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Civil Action and the Dynamics of Violence$
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Deborah Avant, Marie Berry, Erica Chenoweth, Rachel Epstein, Cullen Hendrix, Oliver Kaplan, and Timothy Sisk

Print publication date: 2019

Print ISBN-13: 9780190056896

Published to Oxford Scholarship Online: September 2019

DOI: 10.1093/oso/9780190056896.001.0001

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Civil Action and the Microdynamics of Violence during the Bosnian War

Civil Action and the Microdynamics of Violence during the Bosnian War

(p.178) 7 Civil Action and the Microdynamics of Violence during the Bosnian War
Civil Action and the Dynamics of Violence

Marie E. Berry

Oxford University Press

The war Bosnia and Herzegovina, between 1992 and 1995, was characterized by vastly different levels of violence across the country. The chapter examines the way in which civil action shaped the course, severity, and effects of the violence in three Bosnian cities: Tuzla, Sarajevo, and Prijedor. These cities roughly experienced low, moderate, and high levels of violence respectively, proportionate to their population size. It argues that civilians, local political elites, and religious institutions played critical roles in carving out civil spaces in the midst of violence, dampening local levels of violence and, in some cases, contributing to the resolution of the broader conflict. The varied levels of violence across the three cases help to illustrate the conditions under which such civil action is possible, underscoring both the potential and the limitations of civil action to counter armed conflict.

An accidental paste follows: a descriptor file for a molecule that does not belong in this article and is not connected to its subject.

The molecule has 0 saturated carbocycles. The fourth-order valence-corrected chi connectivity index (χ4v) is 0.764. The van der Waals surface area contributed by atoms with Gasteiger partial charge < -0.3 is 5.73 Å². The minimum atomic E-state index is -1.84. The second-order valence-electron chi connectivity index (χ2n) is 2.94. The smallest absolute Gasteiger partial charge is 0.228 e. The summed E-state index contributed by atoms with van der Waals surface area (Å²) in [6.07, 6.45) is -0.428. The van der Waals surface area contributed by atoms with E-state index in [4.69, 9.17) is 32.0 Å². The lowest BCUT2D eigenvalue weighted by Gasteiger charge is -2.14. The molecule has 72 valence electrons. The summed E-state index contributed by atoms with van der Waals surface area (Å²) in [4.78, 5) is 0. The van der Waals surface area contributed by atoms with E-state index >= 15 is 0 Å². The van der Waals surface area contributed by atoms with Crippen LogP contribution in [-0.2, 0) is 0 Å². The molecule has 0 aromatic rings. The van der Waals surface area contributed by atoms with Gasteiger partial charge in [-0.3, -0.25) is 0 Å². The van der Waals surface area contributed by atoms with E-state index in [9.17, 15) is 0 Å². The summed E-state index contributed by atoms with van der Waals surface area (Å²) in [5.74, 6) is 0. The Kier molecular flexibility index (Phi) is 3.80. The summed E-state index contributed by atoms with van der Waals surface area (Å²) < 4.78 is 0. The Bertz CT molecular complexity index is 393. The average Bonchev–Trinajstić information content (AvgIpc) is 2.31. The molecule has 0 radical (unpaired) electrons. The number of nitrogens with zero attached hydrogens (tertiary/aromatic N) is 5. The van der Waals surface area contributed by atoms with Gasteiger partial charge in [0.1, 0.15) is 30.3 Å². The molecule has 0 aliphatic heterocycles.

Keywords:   Civil action, Bosnian War, Bosnia, Herzegovina, Tuzla, Sarajevo, Prijedor, anti-violence, civil spaces, armed conflict

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